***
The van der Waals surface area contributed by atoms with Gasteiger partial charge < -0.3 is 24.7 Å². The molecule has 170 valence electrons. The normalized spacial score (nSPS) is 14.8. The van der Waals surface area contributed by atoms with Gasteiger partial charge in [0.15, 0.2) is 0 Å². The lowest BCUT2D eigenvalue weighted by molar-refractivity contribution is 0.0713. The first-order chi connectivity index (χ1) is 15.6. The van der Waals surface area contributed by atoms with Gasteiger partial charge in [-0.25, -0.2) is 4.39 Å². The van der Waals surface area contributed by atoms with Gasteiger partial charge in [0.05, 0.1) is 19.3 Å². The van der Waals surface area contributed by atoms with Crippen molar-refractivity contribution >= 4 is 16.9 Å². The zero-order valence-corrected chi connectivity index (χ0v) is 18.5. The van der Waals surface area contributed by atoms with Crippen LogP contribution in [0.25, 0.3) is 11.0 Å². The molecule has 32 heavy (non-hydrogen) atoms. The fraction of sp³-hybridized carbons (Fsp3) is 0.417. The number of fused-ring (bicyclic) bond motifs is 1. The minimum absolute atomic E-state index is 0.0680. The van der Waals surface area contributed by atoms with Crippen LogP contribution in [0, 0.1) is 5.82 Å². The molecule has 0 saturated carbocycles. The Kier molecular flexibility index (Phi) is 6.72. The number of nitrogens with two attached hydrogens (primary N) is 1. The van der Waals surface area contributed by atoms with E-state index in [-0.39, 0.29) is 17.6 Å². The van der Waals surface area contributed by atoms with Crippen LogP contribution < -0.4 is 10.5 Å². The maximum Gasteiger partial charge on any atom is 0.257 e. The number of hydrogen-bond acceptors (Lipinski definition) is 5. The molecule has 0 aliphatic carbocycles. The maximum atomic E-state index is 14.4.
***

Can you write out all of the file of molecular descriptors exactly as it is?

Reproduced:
The van der Waals surface area contributed by atoms with Gasteiger partial charge < -0.3 is 24.7 Å². The molecule has 170 valence electrons. The normalized spacial score (nSPS) is 14.8. The van der Waals surface area contributed by atoms with Gasteiger partial charge in [0.15, 0.2) is 0 Å². The lowest BCUT2D eigenvalue weighted by molar-refractivity contribution is 0.0713. The first-order chi connectivity index (χ1) is 15.6. The van der Waals surface area contributed by atoms with Gasteiger partial charge in [-0.25, -0.2) is 4.39 Å². The van der Waals surface area contributed by atoms with Gasteiger partial charge in [0.05, 0.1) is 19.3 Å². The van der Waals surface area contributed by atoms with Crippen molar-refractivity contribution >= 4 is 16.9 Å². The zero-order valence-corrected chi connectivity index (χ0v) is 18.5. The van der Waals surface area contributed by atoms with Crippen LogP contribution in [0.25, 0.3) is 11.0 Å². The molecule has 32 heavy (non-hydrogen) atoms. The fraction of sp³-hybridized carbons (Fsp3) is 0.417. The number of fused-ring (bicyclic) bond motifs is 1. The minimum absolute atomic E-state index is 0.0680. The van der Waals surface area contributed by atoms with Crippen LogP contribution in [0, 0.1) is 5.82 Å². The molecule has 0 saturated carbocycles. The Kier molecular flexibility index (Phi) is 6.72. The number of nitrogens with two attached hydrogens (primary N) is 1. The van der Waals surface area contributed by atoms with E-state index in [-0.39, 0.29) is 17.6 Å². The van der Waals surface area contributed by atoms with Crippen LogP contribution < -0.4 is 10.5 Å². The maximum Gasteiger partial charge on any atom is 0.257 e. The number of hydrogen-bond acceptors (Lipinski definition) is 5. The molecule has 0 aliphatic carbocycles. The maximum atomic E-state index is 14.4.